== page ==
Why Mick Jagger's Solo Album Almost Destroyed The Rolling Stones

Depending on how old you are, the Rolling Stones might seem less like a conglomeration of musicians and more like an immovable force of nature. It's been nearly sixty years, and that iconic cartoon tongue just keeps on waggling from the fronts of tee shirts, compilation albums, and ads for sold-out stadium appearances. Nothing, it seems, can stop the Stones from rolling.

But now, look back upon the 1980s, a time described by historians as "nobody's favorite." In 1985, Stones frontman Mick Jagger released his debut solo album, She's The Boss, and it nearly struck a killing blow to the band.

The Rolling Stones were already experiencing interpersonal struggles by this point. Mick Jagger and Keith Richards had been working together more or less nonstop for 23 years. That's a long time to stick with the same coworker, and the psychological drain of the celebrity lifestyle has a way of changing people. In his autobiography, Life, Richards described Jagger as jealous, paranoid, and constantly "on." The pair's back-and-forth was well documented, and included semi-regular bouts of stealing each other's girlfriends, as well as onstage temper tantrums.

To be on your own, like a rolling stone

So when Jagger started pouring his time into his solo career, Richards was less than pleased, believing that the band should take priority. Complicating matters was the fact that Jagger had used a Stones contract negotiation with CBS to land himself an extremely lucrative solo deal, according to the South Florida Sun-Sentinel, and hadn't informed his bandmates of the arrangement. Tempers were high. Richards described the solo project as a "death sentence" for the Rolling Stones, as explained by the Washington Post.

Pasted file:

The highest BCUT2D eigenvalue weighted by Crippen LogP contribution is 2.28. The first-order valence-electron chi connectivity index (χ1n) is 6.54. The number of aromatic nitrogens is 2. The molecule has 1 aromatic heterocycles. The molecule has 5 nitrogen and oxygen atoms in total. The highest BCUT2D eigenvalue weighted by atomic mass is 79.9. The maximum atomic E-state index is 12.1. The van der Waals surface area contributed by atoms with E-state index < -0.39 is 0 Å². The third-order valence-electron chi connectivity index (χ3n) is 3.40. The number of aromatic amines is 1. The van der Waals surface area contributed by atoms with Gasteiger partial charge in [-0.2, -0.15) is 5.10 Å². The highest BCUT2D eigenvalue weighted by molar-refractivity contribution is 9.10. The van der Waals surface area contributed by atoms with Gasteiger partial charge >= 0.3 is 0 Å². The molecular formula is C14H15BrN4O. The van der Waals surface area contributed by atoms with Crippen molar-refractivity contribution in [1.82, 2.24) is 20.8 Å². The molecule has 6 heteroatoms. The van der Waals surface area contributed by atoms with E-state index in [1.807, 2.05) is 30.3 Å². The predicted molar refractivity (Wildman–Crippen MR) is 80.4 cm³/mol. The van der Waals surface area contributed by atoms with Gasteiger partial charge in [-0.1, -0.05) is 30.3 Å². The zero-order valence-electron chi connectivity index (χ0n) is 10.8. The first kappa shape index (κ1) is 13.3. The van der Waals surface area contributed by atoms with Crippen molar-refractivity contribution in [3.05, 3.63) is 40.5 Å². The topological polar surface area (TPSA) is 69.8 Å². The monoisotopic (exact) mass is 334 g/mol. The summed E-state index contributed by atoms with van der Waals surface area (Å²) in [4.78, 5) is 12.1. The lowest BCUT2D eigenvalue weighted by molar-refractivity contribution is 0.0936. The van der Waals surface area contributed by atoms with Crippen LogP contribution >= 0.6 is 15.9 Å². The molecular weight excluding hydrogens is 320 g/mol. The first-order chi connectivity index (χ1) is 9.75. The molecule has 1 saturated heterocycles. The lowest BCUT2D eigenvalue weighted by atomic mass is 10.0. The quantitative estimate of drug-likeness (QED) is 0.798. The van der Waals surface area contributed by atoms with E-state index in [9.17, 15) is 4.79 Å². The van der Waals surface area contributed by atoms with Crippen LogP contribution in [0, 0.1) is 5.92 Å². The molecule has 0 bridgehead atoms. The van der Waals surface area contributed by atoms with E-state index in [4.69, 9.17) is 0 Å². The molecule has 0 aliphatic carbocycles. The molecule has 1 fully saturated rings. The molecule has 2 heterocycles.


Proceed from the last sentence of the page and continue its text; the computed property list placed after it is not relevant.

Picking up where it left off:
History is what it is, and the band resolved their differences, at least enough that they could all agree to keep making millions of dollars by not splitting up. That the Richards/Jagger partnership has continued this long is an oddity of the musical world, especially considering that Keith would go on to describe She's The Boss with the slightly stumbling simile, according to Time Magazine: "It's like Mein Kampf. Everybody had a copy, but nobody listened to it." 

Harsh words, delivered from the mind of a man who once appeared in a Pirates of the Caribbean sequel.